During one of your coffee outings, a close friend mentions that someone he works with needs some copy for their new campaign. You send an email and agree to a call to discuss the project.
Some in one of your Facebook groups publishes an update about needing help for their project. You send them a message, and you start exchanging information.
Someone hears you speaking on a podcast
A job poster on Upwork responds positively to your message, or invites you to their project.
Once you have an opportunity, your next step is to get them on the phone.
But you need to use some finesse. Don't rush them. Your goal is to verify that they're thought but you might be able to help is correct. That they made the right decision by reaching out to you.
The key is to ask intelligent questions. As they open up and share more information with you, they will become more invested in you.
Here's an example of someone reaching out on Linkedin:
That’s an opportunity. Handle it casually and professionally.
Your ultimate goal at the opportunity stage should be to get them on a discovery session.
Try not to waste too much time going back and forth through messenger. Answer their questions directly (and promptly) and get them to schedule a discovery call.
Discovery calls are your opportunity to make a personal connection.
The Discovery Call
A discovery call is the best way find the specific opportunity that exists to turn this person into a client. It’s not enough to just be chummy with them. Your discovery needs to get certain pieces of key information.
Remember, even though your client thinks they want copywriting services, what they really want is the results that you can create.
A few questions you need to ask:
Can you tell me more about the project?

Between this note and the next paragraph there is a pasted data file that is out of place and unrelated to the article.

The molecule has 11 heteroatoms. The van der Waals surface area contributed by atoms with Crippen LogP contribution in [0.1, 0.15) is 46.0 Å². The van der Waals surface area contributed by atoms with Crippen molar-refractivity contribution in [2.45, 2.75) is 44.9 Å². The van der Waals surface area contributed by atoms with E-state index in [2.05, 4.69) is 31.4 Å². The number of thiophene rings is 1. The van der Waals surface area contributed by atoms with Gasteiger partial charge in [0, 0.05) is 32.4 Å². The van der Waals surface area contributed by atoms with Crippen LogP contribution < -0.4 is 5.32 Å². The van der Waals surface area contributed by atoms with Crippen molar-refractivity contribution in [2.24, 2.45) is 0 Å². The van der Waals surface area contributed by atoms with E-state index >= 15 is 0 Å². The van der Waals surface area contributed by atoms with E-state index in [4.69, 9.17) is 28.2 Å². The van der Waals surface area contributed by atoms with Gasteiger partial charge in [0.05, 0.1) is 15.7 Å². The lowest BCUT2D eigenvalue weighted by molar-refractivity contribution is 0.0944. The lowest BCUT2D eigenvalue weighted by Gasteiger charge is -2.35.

What’s the challenge you’re looking to overcome?
Is there something specific you’re looking to capture/focus on within your copy?
And even though we call it a discovery call, you should go into it with every intention to close.
Here's how my calls usually go.
The first two to three minutes are polite jabber. Ask them where they are located, refer to something in the conversation.
Then, I transition with something like “So, I really appreciate you helping on a call with me I'm really excited about this project.”
Then I would overview the project based on what I know, and what I want to find out:
“So it sounds like you need a an email sequence for your new clients. Do you have any specifics on how you want to speak to them?”
Then, most likely they will give you just another iteration of their job post. But that's good. The more they talk about their project, the more comfortable they feel. You listen, they talk.
Some questions to ask from there:
What solutions have you tried in the past?
Who is your customer?
What's your biggest challenge right now?
What has been your top performing content?
Asking good questions is key to a client being comfortable with you. Keep the questions relevant. Don't ask questions just to ask questions.
At some point there will be a point where you need to start wrapping things up. This is where you ask the expected result questions.
“What's your end goal for this project?”
“What are you ultimately looking to accomplish?”
“Do you have any numbers that you're looking to hit?”
Asking these questions shows that you're focused on results. It is also something important to reference when you quote them your price.
The last part of the discovery call is negotiation. This is where it gets scary for most writers.
How to transition the conversation to prices negotiate and get the job
The goal is to set expectations of your price without scaring them away. That's why I recommend giving a price range.
Here's how the conversation should go:
“So yeah - I’m excited. I’d really like the opportunity to work with you on this. For something like this my price range is usually $700 to $900. Does that fall within your budget?”
They’ll respond one of two ways: “OK!” (to which you respond: “Great, I'll follow up with the proposal”), or “Ooof...that’s a bit higher than we expected.”
Almost half of the time, they will say your price is too high. (Some sales gurus even say that if they don’t think it’s too high, your price wasn’t high enough.)
Here is how the conversation might go from there:
Client: To be honest that's a bit out of our budget.
You: I understand. Even though that is about the going rate for professional copy for something like this, I think we could work something out. What is your budget for this project?
Client: Our budget is $500.